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Young Alumni of Color Share College Transition Advice

Four alumni of color from the Class of 2017 returned to campus on Tuesday to speak to current students of color about their college experiences, from academics to social life and from dorm choices to scholarship opportunities.

Twenty current students from all class years attended the panel discussion in the Nee Room and listened intently to the advice and anecdotes from the recent graduates.

The sixth annual event, sponsored by the Pelican Support Network, gives students a chance to "chat, ask questions, and hear from alumni who have been in your shoes," Dean of Students Patricia Sasser explained to the gathering before the panelists introduced themselves.

The panelists were Kiayana Downer '17, a sophomore at Stony Brook University; Shanelle Jones '17, a sophomore at UConn; Ramal Rauf '17, a sophomore at Tulane University; and Sydney Steward '17, a sophomore at University of Pennsylvania School of Nursing.

Prompted by Patricia, the panelists talked about being students of color in predominantly white institutions. Although this experience was not new for these alumni, they said there are differences — some positive, some negative — between being a student of color at Loomis and being a person of color in the larger community of a college or university. Despite sometimes feeling isolated, they offered reassurance to their listeners that they made friends and built connections at their new schools.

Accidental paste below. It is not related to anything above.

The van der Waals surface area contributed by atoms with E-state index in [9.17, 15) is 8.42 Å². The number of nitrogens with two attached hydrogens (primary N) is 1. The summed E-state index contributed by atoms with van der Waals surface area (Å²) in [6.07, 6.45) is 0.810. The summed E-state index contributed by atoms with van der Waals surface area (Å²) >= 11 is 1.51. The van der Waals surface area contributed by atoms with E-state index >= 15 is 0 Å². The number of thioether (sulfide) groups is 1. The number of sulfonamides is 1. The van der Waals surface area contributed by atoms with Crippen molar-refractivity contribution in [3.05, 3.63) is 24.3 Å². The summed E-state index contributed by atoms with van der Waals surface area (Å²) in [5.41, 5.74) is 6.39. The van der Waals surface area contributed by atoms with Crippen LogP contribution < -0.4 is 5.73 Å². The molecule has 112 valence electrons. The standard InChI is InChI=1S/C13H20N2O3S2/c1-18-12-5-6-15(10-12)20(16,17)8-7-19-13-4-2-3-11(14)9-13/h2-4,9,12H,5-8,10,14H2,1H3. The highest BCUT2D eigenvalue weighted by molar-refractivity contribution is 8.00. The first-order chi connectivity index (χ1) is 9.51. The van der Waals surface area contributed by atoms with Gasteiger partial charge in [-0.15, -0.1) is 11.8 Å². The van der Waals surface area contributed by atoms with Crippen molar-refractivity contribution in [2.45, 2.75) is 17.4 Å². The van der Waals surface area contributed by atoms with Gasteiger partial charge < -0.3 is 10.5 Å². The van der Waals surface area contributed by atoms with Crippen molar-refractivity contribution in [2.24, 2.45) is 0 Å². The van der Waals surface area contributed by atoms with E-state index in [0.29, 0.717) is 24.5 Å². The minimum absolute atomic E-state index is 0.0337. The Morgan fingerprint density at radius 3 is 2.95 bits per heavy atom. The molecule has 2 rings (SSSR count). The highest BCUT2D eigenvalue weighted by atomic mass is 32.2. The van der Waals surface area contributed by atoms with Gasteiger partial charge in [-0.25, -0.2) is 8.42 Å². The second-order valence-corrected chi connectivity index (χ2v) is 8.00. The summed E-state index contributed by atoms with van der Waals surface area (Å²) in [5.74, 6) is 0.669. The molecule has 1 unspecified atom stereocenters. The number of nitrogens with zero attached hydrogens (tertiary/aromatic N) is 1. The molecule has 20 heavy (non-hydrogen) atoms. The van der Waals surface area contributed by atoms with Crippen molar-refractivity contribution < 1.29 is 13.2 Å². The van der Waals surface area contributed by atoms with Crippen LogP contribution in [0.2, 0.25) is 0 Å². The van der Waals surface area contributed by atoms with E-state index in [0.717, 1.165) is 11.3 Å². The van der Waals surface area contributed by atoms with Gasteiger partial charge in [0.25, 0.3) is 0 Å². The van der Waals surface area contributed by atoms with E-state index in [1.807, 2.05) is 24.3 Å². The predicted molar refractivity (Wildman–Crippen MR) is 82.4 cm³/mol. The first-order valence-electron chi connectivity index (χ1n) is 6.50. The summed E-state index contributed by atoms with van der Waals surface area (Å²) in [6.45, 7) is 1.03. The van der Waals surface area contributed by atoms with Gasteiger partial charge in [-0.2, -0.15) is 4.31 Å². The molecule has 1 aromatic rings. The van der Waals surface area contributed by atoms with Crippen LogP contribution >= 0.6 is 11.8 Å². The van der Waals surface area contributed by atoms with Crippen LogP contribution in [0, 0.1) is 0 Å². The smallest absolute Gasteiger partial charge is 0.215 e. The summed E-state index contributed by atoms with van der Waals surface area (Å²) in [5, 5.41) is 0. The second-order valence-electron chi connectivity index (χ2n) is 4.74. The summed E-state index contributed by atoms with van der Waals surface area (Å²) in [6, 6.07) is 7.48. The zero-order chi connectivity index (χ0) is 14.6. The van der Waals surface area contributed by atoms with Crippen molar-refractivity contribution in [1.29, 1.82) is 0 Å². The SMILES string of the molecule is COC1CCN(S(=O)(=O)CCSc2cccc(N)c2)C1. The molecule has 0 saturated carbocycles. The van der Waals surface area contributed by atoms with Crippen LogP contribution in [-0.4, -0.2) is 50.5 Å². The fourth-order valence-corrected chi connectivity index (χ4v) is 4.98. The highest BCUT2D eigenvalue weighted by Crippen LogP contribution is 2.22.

And on any number of issues, they said, the critical thinking and discourse skills that they developed at Loomis have proved valuable in standing up for themselves and sharing their views. Ramal used to be shy, she said, but at Loomis she learned to speak up and advocate for herself, skills she now uses in college.

"Loomis really taught me to have the confidence and to speak up and not worry about what other people think of me" when she hears someone say something she disagrees with, Ramal said.

The panelists also offered general advice for managing the transition to college. Among their messages:

Block out time for school work. With a more flexible and open schedule than in high school, college life can mislead you into thinking you'll easily find time to keep up with reading, papers, and other assignments. Schedule homework time so you don't let it slide.

Advocate for yourself. If you need help, ask for it. Attend professors' office hours if you have questions about an assignment. Seek the help of your dorm resident assistant if you are struggling with a roommate issue. Research housing options, financial aid policies, and course credit requirements so that you know what you want and how to ask for it.

Take care of yourself. College can be overwhelming at times; don't be afraid to ask for help. Make decisions that you are comfortable with. Recognize toxic relationships and avoid them. Do what you know is right.

Trust your preparation but don't expect college to be easy. Panelists said they felt well prepared academically for college, particularly with their writing and time-management skills, but they still needed to adjust to different ways of studying, the larger size of some lecture classes, and the academic expectations of college.

Respect your roommate(s) and vice versa. Communicate with your roommate about any issues that arise, even if they seem small, and remember to consider their needs as well. And don't let problems fester if you can't resolve them between you. "Your room is your sanctuary," Kiyiana said. "Your room is supposed to be your happy place. If someone is poisoning your happy place, you need to tell someone."